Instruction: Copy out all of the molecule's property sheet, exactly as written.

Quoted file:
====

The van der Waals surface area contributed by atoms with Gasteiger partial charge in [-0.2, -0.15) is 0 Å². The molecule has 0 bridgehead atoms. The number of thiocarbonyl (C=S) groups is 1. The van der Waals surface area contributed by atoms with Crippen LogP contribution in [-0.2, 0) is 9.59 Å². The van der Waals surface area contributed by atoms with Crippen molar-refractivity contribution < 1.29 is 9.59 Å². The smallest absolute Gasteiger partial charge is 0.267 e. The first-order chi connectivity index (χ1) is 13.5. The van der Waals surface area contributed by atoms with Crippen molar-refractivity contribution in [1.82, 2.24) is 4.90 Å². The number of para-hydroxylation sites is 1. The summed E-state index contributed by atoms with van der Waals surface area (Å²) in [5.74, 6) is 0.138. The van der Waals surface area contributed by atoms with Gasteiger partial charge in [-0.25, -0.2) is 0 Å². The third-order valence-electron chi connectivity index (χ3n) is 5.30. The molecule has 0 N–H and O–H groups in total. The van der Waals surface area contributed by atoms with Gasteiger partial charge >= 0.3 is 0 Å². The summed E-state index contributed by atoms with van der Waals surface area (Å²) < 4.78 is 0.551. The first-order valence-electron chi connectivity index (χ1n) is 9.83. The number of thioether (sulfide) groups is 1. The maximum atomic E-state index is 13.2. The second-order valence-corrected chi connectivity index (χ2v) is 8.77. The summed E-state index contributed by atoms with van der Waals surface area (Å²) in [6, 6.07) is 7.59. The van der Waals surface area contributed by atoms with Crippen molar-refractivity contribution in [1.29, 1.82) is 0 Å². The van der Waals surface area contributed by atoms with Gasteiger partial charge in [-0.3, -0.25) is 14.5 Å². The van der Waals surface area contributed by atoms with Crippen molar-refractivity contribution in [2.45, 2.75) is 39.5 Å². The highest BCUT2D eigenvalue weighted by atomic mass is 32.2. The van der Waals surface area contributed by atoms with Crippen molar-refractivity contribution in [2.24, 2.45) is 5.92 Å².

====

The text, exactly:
The van der Waals surface area contributed by atoms with Gasteiger partial charge in [-0.2, -0.15) is 0 Å². The molecule has 0 bridgehead atoms. The number of thiocarbonyl (C=S) groups is 1. The van der Waals surface area contributed by atoms with Crippen LogP contribution in [-0.2, 0) is 9.59 Å². The van der Waals surface area contributed by atoms with Crippen molar-refractivity contribution < 1.29 is 9.59 Å². The smallest absolute Gasteiger partial charge is 0.267 e. The first-order chi connectivity index (χ1) is 13.5. The van der Waals surface area contributed by atoms with Crippen molar-refractivity contribution in [1.82, 2.24) is 4.90 Å². The number of para-hydroxylation sites is 1. The summed E-state index contributed by atoms with van der Waals surface area (Å²) in [5.74, 6) is 0.138. The van der Waals surface area contributed by atoms with Gasteiger partial charge in [-0.25, -0.2) is 0 Å². The third-order valence-electron chi connectivity index (χ3n) is 5.30. The molecule has 0 N–H and O–H groups in total. The van der Waals surface area contributed by atoms with Gasteiger partial charge >= 0.3 is 0 Å². The summed E-state index contributed by atoms with van der Waals surface area (Å²) < 4.78 is 0.551. The first-order valence-electron chi connectivity index (χ1n) is 9.83. The number of thioether (sulfide) groups is 1. The maximum atomic E-state index is 13.2. The second-order valence-corrected chi connectivity index (χ2v) is 8.77. The summed E-state index contributed by atoms with van der Waals surface area (Å²) in [6, 6.07) is 7.59. The van der Waals surface area contributed by atoms with Crippen molar-refractivity contribution in [1.29, 1.82) is 0 Å². The van der Waals surface area contributed by atoms with Gasteiger partial charge in [-0.3, -0.25) is 14.5 Å². The van der Waals surface area contributed by atoms with Crippen molar-refractivity contribution in [2.45, 2.75) is 39.5 Å². The highest BCUT2D eigenvalue weighted by atomic mass is 32.2. The van der Waals surface area contributed by atoms with Crippen molar-refractivity contribution in [2.24, 2.45) is 5.92 Å².